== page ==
Also readers might be interested to know that in 1336 John of Eltham, brother of Edward III of England, stole a Missal (a church service book) from the Priory.

This was written c.1240 and is the oldest surviving Mediaeval Missal in Scotland. It is now in the National Library of Scotland, bought at auction in London in the early 1950s for £150.

Another interesting part of the priory story is that Lesmahagow is called after St Machutius (St Malouc – Celtic version of his name). Lesmahagow is derived from two words ‘Ecles Machute’, meaning the church of St Machutius.

Carluke’s name has a similar origin to Lesmahagow, its name comes from Eglis malouc – again the church of St Malouc/Machutius.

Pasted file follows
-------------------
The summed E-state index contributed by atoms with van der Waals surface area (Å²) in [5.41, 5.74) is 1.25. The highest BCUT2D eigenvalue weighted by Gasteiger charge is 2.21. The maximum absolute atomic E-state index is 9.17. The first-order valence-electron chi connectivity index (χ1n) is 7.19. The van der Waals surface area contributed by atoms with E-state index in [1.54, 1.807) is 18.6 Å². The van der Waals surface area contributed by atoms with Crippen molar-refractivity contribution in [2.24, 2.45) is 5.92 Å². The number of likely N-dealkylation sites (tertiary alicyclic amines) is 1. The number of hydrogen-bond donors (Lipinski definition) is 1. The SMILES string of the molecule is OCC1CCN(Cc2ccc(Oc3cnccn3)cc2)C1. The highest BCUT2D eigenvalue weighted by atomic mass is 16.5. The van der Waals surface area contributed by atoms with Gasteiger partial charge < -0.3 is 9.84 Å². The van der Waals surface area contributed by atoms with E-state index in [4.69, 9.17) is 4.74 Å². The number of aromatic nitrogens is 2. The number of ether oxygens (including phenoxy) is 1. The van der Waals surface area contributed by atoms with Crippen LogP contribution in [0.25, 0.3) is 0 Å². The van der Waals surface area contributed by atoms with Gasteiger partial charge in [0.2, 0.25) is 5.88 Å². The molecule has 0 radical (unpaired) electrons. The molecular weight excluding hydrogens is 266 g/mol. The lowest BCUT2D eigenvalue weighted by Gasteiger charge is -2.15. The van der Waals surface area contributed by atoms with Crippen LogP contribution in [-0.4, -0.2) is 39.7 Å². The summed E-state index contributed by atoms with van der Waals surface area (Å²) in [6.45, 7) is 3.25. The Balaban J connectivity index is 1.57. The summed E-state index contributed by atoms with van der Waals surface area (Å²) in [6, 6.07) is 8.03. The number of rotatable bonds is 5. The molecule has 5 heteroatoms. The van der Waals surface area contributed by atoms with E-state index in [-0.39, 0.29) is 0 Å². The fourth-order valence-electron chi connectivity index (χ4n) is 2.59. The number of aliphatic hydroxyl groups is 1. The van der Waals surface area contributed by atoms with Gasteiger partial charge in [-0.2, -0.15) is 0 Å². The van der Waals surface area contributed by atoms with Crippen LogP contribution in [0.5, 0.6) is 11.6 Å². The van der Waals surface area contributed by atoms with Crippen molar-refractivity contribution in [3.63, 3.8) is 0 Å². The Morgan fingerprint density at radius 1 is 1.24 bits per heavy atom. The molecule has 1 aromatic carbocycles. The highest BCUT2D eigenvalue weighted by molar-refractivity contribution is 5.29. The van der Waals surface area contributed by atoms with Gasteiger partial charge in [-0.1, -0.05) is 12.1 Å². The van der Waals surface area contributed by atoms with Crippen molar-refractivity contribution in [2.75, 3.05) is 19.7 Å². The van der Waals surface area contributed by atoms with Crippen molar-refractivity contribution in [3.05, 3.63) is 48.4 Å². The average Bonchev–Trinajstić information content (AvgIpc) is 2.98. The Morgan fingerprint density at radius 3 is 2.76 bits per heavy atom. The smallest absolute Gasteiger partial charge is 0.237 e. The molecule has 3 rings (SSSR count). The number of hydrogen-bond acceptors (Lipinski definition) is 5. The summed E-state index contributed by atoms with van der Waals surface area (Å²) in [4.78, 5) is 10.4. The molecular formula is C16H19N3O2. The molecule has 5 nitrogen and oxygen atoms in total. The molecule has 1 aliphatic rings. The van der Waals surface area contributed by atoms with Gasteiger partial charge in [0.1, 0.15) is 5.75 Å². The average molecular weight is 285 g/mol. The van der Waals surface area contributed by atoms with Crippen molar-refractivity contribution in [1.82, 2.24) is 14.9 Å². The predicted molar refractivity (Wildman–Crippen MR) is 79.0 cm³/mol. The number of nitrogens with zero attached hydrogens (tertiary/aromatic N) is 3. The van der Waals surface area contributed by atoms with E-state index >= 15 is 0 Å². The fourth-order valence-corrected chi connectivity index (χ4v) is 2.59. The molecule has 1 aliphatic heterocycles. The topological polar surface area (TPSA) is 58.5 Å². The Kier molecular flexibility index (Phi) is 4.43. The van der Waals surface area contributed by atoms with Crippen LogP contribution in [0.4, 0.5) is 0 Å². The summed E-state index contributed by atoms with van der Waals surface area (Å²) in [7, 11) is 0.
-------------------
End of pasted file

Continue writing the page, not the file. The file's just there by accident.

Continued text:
So Carluke and Lesmahagow share the same saint!

The monks of Lesmahagow also played a very important part in the local community. They ran the first care home in the area.

However, it was only available to those with money or land to give to the church.

Finally readers might like to know that the so called ‘John Knox’s House’ in Edinburgh belonged to a famous Catholic jeweller, John Mossman.

He had a Lesmahagow connection as he made a gilt reliquary to contain an arm bone of Lesmahagow’s St Machutius/Malouc.

Given that the priory is the centre of so much history it does need to be preserved and the remains respected. I hope that efforts to secure its future are successful. – Yours etc.,



shame on them

Grave cost fear

Dear Ed, – I am not pleased to pay £800-£900 to dig a hole when I pass.

Whoever is concerned with this should think real shame of themselves.

I paid for a lair 30 years ago and the headstone was erected nine years ago.

I had everything done in order; I don’t know who is being landed with this debt. I’ve never had debt in my life.

I am going to be away quicker than I expected.

A 76-year-old shouldn’t be worried like this. – Yours etc.,


Bankhead Road,